Last week I ordered a used, out-of-print book from an Amazon vendor. For some reason, Amazon sent the vendor the wrong shipping address, which I caught immediately on the order confirmation. I contacted the vendor with the correct address, but it was too late. The amazingly efficient vendor had already shipped the book.
As it happens, the address to which the book has been shipped is my old office, which no longer exists. I notified the vendor that the book would be returned, and that they should re-ship it to the correct address. I made it clear that I would pay whatever extra shipping and handling charges the mix-up incurred. Problem solved, except: they don't reship returned orders. That's their policy. They bill you for shipping and a 15% restock charge and that's that. Even if I agree to pay the additional charges, they won't re-ship.
I'm sure there's a reason for that. I'm sure they got screwed in the past by people who make mistakes and, smugly believing that as customers they're always right, demand free shipping and all kinds of other things that make serving them unprofitable. But this isn't one of those cases. I seriously don't think I made a mistake in the order; I deleted the old address a couple of months ago. But even if you assume the mistake was mine, I offered to pay the extra shipping and handling. I just want the book.
I order about 30 books a year through Amazon, most of which are used, out-of-print titles from associated vendors. (If you haven't used Amazon to buy used and rare books, you're missing one of the best things about the web.) The books vary in condition and cost, and because of that I prefer to buy from vendors I've done business with before. I generally buy the books for research; this particular book, for example, has an account of the life of the Marques de Riscal that I need for my book proposal. My credit cards work fine, I don't make a fuss and I'm not real price sensitive. I am, I think, a good customer to have.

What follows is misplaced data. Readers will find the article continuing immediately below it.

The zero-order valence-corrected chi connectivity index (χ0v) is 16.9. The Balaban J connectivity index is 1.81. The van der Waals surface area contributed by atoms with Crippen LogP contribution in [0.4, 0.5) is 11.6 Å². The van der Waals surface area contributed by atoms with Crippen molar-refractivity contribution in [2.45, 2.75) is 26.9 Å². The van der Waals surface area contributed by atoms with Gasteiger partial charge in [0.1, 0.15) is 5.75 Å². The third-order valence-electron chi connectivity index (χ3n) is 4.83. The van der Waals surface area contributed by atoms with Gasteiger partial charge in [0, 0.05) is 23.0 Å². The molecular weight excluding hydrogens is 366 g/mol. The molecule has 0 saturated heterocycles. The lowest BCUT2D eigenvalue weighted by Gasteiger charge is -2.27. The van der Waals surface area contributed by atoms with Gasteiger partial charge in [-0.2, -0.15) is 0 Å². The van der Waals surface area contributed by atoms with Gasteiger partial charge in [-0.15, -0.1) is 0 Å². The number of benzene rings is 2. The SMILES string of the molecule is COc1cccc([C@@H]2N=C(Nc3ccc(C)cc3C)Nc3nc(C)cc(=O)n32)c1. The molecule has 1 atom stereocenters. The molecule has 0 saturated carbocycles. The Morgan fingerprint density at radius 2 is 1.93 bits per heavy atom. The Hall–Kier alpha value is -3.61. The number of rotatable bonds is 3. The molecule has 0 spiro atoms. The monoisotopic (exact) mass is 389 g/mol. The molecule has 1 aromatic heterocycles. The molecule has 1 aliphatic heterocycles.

In this case, I'd used the Amazon vendor about a month ago, buying a copy of Robert Louis Stevenson's Silverado Squatters -- research for the book proposal, again. The transaction went just fine. But this time, something got screwed up. The vendor was nice and everything, but didn't care even a little about helping me solve the problem. They cared about enforcing their policy.
Well, I have a policy, too. My policy is that vendors in commodity businesses who are more interested in their policies than solving my problems don't get my business again. For the record, when they emailed saying, once and for all, they weren't re-shipping the book, it took me exactly 45 seconds to go to Amazon, find another vendor, and place my order. In less than a minute I'm back on track and they no longer exist for me.
No hard feelings; I wish them well. But the web commoditizes almost everything and in that environment, you'd better not piss a lot of people off. If you do, it's not like they have to drive across town to find someone else selling the same thing. All it takes is 45 seconds and you're out of business.